Of late I have been thinking that Polish class is not much fun. We of the Third Level have been reading graphic novels about a Polish girl named Marzi who was about 10 when the Berlin Wall came down. Marzi complains a lot as she reflects on her life in Poland during the 1980s and early 90s, and I find her attitudes and point of view incredibly alien. In the darkest recesses of my mind an Ontario WASP sniffs, “They’re not like us, dear”– an attitude that, by the way, inhibits foreign language learning.
The drawings of the adults in Marzi’s life make them look, at best, dumpy and, at worst, utterly frightening. (For some unknown reason, all Marzi’s male relations look like ax murderers.) The real-life Marzi fled to France ASAP and told her stories to her new French boyfriend, who drew them into cartoons. (The books were first published in French.) Does Marzi love Poland or hate Poland? Probably both. I would be very much afraid to meet Marzi at a cocktail party. (Imagine cartoon of your poor correspondent in a mad frock, face a sort of white pudding with two tiny raisins for eyes.)
Besides Marzi comics, we read a lot about Polish politics, and as our professor does not like the New Guard, there is a lot of doom and gloom in the handouts. We also discuss Brexit as if it were a sort of philosophical genocide of local Poles. Where, I ask myself, is the gleeful spirit of Polish weddings? Of Polish joy? Of–dare I mention it–Disco Polo?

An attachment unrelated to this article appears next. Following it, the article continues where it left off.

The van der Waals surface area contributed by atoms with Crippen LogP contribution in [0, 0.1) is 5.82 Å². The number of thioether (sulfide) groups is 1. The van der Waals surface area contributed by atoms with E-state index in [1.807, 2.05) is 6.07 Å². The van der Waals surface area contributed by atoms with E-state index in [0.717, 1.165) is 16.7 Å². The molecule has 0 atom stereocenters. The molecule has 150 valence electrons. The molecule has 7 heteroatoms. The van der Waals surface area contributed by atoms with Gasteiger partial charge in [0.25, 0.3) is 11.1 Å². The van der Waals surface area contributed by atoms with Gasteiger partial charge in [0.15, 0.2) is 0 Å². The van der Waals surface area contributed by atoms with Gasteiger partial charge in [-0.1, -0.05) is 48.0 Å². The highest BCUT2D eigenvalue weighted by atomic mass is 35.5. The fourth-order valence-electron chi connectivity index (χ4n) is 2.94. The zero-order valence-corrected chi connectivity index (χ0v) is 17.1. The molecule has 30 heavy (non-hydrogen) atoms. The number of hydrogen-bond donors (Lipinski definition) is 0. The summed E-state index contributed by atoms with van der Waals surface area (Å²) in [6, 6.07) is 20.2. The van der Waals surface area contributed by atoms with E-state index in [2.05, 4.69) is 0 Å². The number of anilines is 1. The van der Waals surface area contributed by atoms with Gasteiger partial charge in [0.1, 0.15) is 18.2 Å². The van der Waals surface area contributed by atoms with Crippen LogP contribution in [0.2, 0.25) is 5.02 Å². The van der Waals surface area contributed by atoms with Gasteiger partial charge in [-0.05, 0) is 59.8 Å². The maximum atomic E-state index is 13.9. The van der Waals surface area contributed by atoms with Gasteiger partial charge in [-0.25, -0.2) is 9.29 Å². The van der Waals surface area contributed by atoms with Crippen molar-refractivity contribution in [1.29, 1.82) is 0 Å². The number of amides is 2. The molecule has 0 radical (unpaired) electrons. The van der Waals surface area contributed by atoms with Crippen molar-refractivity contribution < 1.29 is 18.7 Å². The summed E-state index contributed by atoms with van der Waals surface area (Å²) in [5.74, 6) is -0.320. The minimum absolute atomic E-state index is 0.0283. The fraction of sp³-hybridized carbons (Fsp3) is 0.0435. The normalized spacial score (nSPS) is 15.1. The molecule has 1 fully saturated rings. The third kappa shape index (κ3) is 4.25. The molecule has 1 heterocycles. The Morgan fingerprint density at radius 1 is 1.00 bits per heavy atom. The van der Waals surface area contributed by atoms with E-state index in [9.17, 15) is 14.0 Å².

Add to this denunciations of my lamb-based bigos as Polish-American (not properly Polish), and Polish class just did not seem fun anymore.
Then I opened the file attached to the email about last week’s class (which I missed, due to one of B.A.’s appointments. The star of the week’s non-Marzi reading was me.
Problem with eye
Dorota: Excuse me, where is the Eye Department?
Nurse: You must go outside, go around the building and turn left.
It was the tale of my Warsaw Eye Terror, which I had sent (in English) to my professor as an example of a conversation her students might really have in a dire Polish emergency.
As I read, I began to laugh. Later a fellow student confessed that she had also laughed. And, indeed, as I read out my own part in class, the other students laughed too.
Second Nurse to Third Nurse: I don’t think that she has proper insurance.
Third Nurse: Well, then she will have to pay!
Given that I had temporarily lost 80-90 percent of the sight in my left eye and was in terrible pain and fear, you would not think that this was very funny. But I got my sight back, and seeing the doctor cost only 120 Polish zloty (i.e. £25), so all’s well that ends well. Besides, the nurses were funny in their grim, unsmiling way, and I suppose it was funny that I longed for Polish Pretend Son’s real mother to appear (if humanly possible, which it wasn’t), just so a mother (any mother) would hold my hand.
For once I had given myself plenty of time to do all the reading and homework exercises. And although there were some references to Trumpa, Brexit and Kaczyński, class was fun.